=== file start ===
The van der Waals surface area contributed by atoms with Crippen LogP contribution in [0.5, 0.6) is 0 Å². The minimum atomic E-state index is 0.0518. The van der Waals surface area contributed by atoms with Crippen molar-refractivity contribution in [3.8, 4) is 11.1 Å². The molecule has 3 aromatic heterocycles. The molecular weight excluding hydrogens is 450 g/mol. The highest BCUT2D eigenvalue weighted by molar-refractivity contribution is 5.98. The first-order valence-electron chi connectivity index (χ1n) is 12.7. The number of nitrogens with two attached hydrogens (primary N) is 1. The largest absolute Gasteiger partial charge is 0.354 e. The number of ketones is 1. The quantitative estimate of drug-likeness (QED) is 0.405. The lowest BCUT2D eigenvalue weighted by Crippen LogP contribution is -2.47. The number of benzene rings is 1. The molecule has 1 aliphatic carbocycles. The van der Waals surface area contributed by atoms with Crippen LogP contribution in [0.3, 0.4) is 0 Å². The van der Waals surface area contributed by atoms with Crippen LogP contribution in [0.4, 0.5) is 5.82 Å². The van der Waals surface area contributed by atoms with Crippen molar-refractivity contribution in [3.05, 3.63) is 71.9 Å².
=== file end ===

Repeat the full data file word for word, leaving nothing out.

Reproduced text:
The van der Waals surface area contributed by atoms with Crippen LogP contribution in [0.5, 0.6) is 0 Å². The minimum atomic E-state index is 0.0518. The van der Waals surface area contributed by atoms with Crippen molar-refractivity contribution in [3.8, 4) is 11.1 Å². The molecule has 3 aromatic heterocycles. The molecular weight excluding hydrogens is 450 g/mol. The highest BCUT2D eigenvalue weighted by molar-refractivity contribution is 5.98. The first-order valence-electron chi connectivity index (χ1n) is 12.7. The number of nitrogens with two attached hydrogens (primary N) is 1. The largest absolute Gasteiger partial charge is 0.354 e. The number of ketones is 1. The quantitative estimate of drug-likeness (QED) is 0.405. The lowest BCUT2D eigenvalue weighted by Crippen LogP contribution is -2.47. The number of benzene rings is 1. The molecule has 1 aliphatic carbocycles. The van der Waals surface area contributed by atoms with Crippen LogP contribution in [0.3, 0.4) is 0 Å². The van der Waals surface area contributed by atoms with Crippen LogP contribution in [0.4, 0.5) is 5.82 Å². The van der Waals surface area contributed by atoms with Crippen molar-refractivity contribution in [3.05, 3.63) is 71.9 Å².